Psychosis: Leaving Home – Part Three


10:15 am

A curly-haired woman sits at the front of the Day Room, smiling at us. Only four patients came to Mindfulness Therapy today. The man next to me keeps nodding off on the table, the fluffy ring of white hair encircling his skull bobbing gently up and down with his breathing.

“Take a look at the lists I gave you,” the woman says. “Think about what you’re feeling and mark it off. We’ll share in a minute.”

I study my page. Negative feelings on top. Positive feelings on the bottom. I picture bars and locks, weak coffee, the window on my bedroom door.

Frustration. Worry. Anxiety. Helplessness. After a moment’s contemplation, I make a check, too, next to Shame.

Here I am again. Staring out through the square bars on my window, I can see a piercingly blue sky and fresh snowfall, unmarred by footprints. My room is simple – a twin bed in the exact center of the floor, a chair where I’ve draped my clothing, paper bags lined against the wall containing the few belongings of mine which the front desk security guard didn’t seize as contraband. It’s the bed where I rocked and cried out last night, visited by dreams of stunning brightness. It’s the chair where the angel was.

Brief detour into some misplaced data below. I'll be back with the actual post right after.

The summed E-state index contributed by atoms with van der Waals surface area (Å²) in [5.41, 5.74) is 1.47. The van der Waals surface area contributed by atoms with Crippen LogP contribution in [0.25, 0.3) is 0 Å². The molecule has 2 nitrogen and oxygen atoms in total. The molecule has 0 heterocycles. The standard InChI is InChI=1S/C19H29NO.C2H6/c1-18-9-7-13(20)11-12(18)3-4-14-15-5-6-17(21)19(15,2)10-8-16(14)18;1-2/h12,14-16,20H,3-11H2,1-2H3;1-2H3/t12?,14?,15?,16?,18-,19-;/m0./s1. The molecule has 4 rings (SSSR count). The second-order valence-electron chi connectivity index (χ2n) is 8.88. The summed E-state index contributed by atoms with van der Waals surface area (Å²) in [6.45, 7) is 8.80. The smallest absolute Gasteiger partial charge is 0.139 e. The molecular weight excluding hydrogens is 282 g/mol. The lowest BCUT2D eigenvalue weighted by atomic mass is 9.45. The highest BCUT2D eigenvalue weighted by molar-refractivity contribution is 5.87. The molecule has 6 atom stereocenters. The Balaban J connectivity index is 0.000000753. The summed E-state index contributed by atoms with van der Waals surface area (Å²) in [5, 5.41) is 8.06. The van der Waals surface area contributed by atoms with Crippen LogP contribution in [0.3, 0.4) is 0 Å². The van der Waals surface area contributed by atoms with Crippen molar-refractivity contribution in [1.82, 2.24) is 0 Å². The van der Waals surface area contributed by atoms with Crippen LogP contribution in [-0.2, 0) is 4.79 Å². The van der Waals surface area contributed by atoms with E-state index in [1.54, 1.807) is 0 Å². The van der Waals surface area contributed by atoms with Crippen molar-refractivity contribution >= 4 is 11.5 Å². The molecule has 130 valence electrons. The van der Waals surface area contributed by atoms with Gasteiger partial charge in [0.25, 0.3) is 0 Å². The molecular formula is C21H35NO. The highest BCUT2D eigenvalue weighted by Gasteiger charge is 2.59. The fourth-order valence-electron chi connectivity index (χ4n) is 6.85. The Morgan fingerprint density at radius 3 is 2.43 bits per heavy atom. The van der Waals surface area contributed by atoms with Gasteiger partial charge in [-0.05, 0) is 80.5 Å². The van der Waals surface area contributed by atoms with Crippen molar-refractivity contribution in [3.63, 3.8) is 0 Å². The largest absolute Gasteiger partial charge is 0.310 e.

Here I am again, huddled under a thin brown blanket. There is nothing to do but write, nowhere to go but up and down, endlessly, the fluorescent halls. Things are shabby, and sturdy, and cold. The domain of the insane.

So, here I am, again. Last night, strapped down in the stretcher on the ambulance, I trembled despite the warmth and my heart, red and hot inside of me, became its own creature – a trapped deer maybe, a wounded crow. A hundred miles. Two. In the night’s darkness, I couldn’t make out the building I now sit in; in my mind’s blinding glare, I couldn’t make out myself. When they emptied my little backpack onto the table, I was numb. When they paged through my journal, I was tired. When they told me to take off all my clothes and stand in front of her, I was small. When the woman in the flowered shirt asked how I was feeling, I said in a little voice: Scared.

The psych ward is a place of routine and order. Even babbling and screaming can’t interrupt the mundane snapshots its travelers will recall – push-button showers, slippers, identical trays, a single shelf of battered books, styrofoam cups of coffee, white bracelets, plastic chairs, the slow and purposeless walk of souls with nothing but pain and time. Psych does not mean healing to me, nor, although the word is everywhere, does it mean care. It means desks, pills, tedium. It means blank space, a paper on which you can scrawl with a black pen black words, silhouettes of black trees, and the distant aeries of your mind.